EXISTING CONDITIONS: Port Sanibel is an existing marina with both wet and dry storage. There is currently approximately 29,900 square feet of existing overwater structures, 79 permanent wet slips, 23 temporary wet slips, and 313 dry slips.
PROPOSED WORK: The applicant seeks authorization to construct 800 linear feet of vertical retaining wall separating the upland dry storage building, parking areas, and stormwater management system from the adjacent mangrove wetlands. All work is located above the mean high water line. Work includes filling 3,844 square feet (0.09 acres) of mangrove wetlands and excavating 1,569 square feet (0.05 acres) of uplands in front of the retaining wall to create mangrove habitat. All work will be performed from the uplands. Compensatory mitigation will be via the purchase of credits from the Little Pine Island Mitigation Bank; the proposed creation of mangrove habitat is not meant to compensate for proposed wetland impacts.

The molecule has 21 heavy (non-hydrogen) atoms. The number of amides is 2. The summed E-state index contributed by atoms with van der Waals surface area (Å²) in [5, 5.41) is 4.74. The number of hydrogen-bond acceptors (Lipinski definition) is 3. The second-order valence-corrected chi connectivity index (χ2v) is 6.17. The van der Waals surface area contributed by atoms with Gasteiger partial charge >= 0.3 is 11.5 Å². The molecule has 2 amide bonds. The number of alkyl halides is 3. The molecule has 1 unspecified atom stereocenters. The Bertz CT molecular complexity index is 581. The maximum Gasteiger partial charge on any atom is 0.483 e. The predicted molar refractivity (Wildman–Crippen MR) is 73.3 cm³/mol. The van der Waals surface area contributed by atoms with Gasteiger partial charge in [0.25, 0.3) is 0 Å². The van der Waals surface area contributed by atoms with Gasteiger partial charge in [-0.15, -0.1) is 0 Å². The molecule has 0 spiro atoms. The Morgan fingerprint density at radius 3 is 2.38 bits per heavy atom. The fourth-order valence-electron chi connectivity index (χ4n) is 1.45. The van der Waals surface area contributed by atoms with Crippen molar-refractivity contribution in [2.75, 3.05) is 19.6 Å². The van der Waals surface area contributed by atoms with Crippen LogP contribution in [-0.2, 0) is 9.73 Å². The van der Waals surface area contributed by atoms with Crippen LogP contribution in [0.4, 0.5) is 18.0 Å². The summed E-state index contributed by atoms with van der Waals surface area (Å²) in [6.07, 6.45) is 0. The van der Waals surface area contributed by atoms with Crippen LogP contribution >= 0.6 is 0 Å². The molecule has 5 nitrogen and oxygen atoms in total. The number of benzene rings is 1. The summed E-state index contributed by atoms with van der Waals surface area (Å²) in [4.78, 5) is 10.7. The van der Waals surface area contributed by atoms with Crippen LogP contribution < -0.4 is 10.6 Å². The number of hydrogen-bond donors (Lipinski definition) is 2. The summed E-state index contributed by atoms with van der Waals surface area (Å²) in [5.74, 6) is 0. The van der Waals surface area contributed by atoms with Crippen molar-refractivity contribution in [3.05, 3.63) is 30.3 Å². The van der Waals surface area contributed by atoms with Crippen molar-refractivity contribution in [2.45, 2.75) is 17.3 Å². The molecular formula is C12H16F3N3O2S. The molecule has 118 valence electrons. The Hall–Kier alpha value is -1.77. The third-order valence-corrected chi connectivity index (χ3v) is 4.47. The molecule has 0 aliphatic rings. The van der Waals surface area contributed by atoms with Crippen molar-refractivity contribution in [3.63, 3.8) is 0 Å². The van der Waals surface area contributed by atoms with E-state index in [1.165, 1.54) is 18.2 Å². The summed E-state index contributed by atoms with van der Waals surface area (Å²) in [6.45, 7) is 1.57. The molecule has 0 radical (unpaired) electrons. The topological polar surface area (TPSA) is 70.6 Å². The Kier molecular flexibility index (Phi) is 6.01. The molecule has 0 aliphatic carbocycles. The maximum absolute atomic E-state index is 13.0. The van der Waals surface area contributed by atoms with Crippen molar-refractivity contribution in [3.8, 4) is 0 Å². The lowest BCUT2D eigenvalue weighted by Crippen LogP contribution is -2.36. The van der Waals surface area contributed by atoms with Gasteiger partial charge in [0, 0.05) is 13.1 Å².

AVOIDANCE AND MINIMIZATION INFORMATION: The applicant has provided the following information in support of efforts to avoid and/or minimize impacts to the aquatic environment:
The applicant has provided a description of efforts to avoid and minimize impacts resulting in a modification of the stormwater management system and reduction in parking impacts. The applicant has agreed to utilize best management practices during all phases of construction to prevent turbidity and additional fill material from entering the adjacent wetlands.
COMPENSATORY MITIGATION: A functional assessment of wetland impacts was performed using Little Pine Island Mitigation Bank criteria, resulting in a Wetland Functional Capacity of 0.71. Compensatory mitigation will be required through the purchase of 0.06 forested saltwater mitigation credits.
CULTURAL RESOURCES: The Corps has determined the activity is of such limited scope there is little likelihood of impact upon a historic property; therefore, the proposed project would have “No Potential to Cause Effect”.